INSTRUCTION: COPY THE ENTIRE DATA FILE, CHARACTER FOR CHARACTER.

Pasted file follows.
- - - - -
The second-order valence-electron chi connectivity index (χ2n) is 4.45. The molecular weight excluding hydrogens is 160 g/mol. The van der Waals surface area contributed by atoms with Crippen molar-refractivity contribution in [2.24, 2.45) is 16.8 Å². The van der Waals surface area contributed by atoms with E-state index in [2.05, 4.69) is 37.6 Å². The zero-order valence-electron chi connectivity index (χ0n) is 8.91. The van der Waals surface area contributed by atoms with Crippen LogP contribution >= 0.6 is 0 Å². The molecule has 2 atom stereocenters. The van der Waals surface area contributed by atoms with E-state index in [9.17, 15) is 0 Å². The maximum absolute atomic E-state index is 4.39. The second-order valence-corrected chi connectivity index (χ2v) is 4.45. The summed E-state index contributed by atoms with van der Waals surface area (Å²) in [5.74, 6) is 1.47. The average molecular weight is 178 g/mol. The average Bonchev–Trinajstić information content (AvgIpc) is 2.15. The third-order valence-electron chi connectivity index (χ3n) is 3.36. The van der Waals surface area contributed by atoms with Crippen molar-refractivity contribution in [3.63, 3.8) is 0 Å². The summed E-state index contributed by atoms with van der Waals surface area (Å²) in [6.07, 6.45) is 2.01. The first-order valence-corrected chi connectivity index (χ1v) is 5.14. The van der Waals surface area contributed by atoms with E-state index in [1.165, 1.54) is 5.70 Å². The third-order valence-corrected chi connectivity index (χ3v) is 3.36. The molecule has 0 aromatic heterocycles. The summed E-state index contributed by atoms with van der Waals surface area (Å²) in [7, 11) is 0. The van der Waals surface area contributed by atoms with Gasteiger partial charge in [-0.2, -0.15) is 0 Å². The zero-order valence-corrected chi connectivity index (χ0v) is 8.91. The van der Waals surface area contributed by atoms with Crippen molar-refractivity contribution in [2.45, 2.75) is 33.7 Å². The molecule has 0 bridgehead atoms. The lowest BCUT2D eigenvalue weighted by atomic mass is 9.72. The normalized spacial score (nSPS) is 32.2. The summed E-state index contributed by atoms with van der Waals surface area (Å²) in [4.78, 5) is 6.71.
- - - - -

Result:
The second-order valence-electron chi connectivity index (χ2n) is 4.45. The molecular weight excluding hydrogens is 160 g/mol. The van der Waals surface area contributed by atoms with Crippen molar-refractivity contribution in [2.24, 2.45) is 16.8 Å². The van der Waals surface area contributed by atoms with E-state index in [2.05, 4.69) is 37.6 Å². The zero-order valence-electron chi connectivity index (χ0n) is 8.91. The van der Waals surface area contributed by atoms with Crippen LogP contribution >= 0.6 is 0 Å². The molecule has 2 atom stereocenters. The van der Waals surface area contributed by atoms with E-state index in [9.17, 15) is 0 Å². The maximum absolute atomic E-state index is 4.39. The second-order valence-corrected chi connectivity index (χ2v) is 4.45. The summed E-state index contributed by atoms with van der Waals surface area (Å²) in [5.74, 6) is 1.47. The average molecular weight is 178 g/mol. The average Bonchev–Trinajstić information content (AvgIpc) is 2.15. The third-order valence-electron chi connectivity index (χ3n) is 3.36. The van der Waals surface area contributed by atoms with Crippen molar-refractivity contribution in [3.63, 3.8) is 0 Å². The summed E-state index contributed by atoms with van der Waals surface area (Å²) in [6.07, 6.45) is 2.01. The first-order valence-corrected chi connectivity index (χ1v) is 5.14. The van der Waals surface area contributed by atoms with E-state index in [1.165, 1.54) is 5.70 Å². The third-order valence-corrected chi connectivity index (χ3v) is 3.36. The molecule has 0 aromatic heterocycles. The summed E-state index contributed by atoms with van der Waals surface area (Å²) in [7, 11) is 0. The van der Waals surface area contributed by atoms with Gasteiger partial charge in [-0.2, -0.15) is 0 Å². The zero-order valence-corrected chi connectivity index (χ0v) is 8.91. The van der Waals surface area contributed by atoms with Crippen molar-refractivity contribution in [2.45, 2.75) is 33.7 Å². The molecule has 0 bridgehead atoms. The lowest BCUT2D eigenvalue weighted by atomic mass is 9.72. The normalized spacial score (nSPS) is 32.2. The summed E-state index contributed by atoms with van der Waals surface area (Å²) in [4.78, 5) is 6.71.